It’s a good time for golf. - Rex Hoggard


On Tommy Fleetwood's continued success ...

There have been scores of talented European players whose skills didn’t translate to the PGA Tour … and maybe, in a few years, Tommy Fleetwood will prove to be no different.

He sure looks like the real deal, though.  

His title defense in Abu Dhabi – on the strength of a back-nine 30 in windy conditions – was his third title in the past 12 months and 11th top-10 overall. A few of those have come in majors and World Golf Championship events, too, which led the reigning Race to Dubai champion to accept PGA Tour membership for this season.

Beginning at Riviera, he plans to play exclusively in the States through May, then reassess for the rest of the year. Hope he sticks, because he’s a fun personality with tons of game. - Ryan Lavner

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Rahm passes Spieth to become world No. 2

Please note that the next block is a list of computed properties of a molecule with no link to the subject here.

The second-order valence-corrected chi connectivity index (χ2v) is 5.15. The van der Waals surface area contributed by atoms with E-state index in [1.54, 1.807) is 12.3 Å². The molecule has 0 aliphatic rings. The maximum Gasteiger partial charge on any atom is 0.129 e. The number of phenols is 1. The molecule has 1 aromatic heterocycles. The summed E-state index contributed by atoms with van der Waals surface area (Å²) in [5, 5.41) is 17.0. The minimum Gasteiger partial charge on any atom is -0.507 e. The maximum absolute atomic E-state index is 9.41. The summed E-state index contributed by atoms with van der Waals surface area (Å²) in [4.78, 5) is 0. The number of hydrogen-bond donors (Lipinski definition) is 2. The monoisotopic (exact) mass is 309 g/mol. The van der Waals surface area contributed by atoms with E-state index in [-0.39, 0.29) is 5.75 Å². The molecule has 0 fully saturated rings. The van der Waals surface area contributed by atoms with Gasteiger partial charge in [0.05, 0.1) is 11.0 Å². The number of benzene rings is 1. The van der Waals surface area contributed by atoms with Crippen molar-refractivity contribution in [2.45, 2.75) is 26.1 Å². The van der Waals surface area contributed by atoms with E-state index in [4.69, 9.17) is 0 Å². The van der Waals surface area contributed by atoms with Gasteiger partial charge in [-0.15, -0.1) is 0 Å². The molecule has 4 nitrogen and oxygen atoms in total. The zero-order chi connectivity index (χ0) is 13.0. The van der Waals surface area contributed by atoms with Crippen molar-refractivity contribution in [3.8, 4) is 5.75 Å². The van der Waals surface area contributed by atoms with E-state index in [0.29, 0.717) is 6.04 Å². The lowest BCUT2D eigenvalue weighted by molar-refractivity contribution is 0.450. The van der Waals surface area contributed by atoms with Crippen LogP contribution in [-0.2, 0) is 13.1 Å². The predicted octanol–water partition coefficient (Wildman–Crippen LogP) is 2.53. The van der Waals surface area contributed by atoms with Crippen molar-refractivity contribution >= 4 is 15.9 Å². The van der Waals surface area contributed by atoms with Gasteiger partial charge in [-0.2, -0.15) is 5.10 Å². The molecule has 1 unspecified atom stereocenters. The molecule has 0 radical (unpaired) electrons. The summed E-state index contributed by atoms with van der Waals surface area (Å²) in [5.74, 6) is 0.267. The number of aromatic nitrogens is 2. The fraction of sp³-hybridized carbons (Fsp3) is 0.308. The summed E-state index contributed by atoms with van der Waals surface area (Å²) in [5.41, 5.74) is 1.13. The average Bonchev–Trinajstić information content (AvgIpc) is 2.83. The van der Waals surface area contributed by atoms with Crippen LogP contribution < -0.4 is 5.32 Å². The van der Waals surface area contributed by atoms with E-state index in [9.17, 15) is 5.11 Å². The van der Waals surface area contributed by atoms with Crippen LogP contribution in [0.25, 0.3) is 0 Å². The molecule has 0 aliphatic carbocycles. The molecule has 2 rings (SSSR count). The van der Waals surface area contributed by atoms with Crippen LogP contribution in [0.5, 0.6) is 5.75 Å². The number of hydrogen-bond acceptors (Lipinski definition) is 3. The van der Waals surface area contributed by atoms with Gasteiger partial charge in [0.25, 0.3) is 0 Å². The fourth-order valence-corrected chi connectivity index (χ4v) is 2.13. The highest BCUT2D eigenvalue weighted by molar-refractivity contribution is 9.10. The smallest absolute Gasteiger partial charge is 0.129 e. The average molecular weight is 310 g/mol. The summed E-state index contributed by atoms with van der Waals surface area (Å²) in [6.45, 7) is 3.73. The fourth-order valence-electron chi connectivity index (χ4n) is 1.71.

By Nick MentaJanuary 22, 2018, 1:25 am

With his win Sunday at the CareerBuilder Challenge, Jon Rahm picked up his second PGA Tour victory and moved to No. 2 in the FedExCup points standings.

He picked up one more No. 2, too.

The 23-year-old Spaniard passed Jordan Spieth to move to No. 2 in the Official World Golf Ranking, behind only Dustin Johnson.

In 19 months, since June 2016, Rahm has rocketed from No. 776 in the world to No. 2, thanks in part to his low divisor, his number of events played.

Asked after his playoff victory over Andrew Landry to discuss his rapid ascent up the world rankings, Rahm was almost at a loss.

“It's hard to believe to be honest, passing Jordan Spieth,” he said. “That's a three-time major champion. I only have two wins. He's got 10-plus, right? It's again – I've said it many times – I never thought I was going to be at this point in my life right now.”

Rahm may only have two PGA Tour titles, but this is his fourth worldwide win in the last year, dating back to last season’s Farmers Insurance Open. He also took the Dubai Duty Free Irish Open and the DP World Tour Championship on his way to claiming the European Tour’s 2017 Rookie of the Year Award.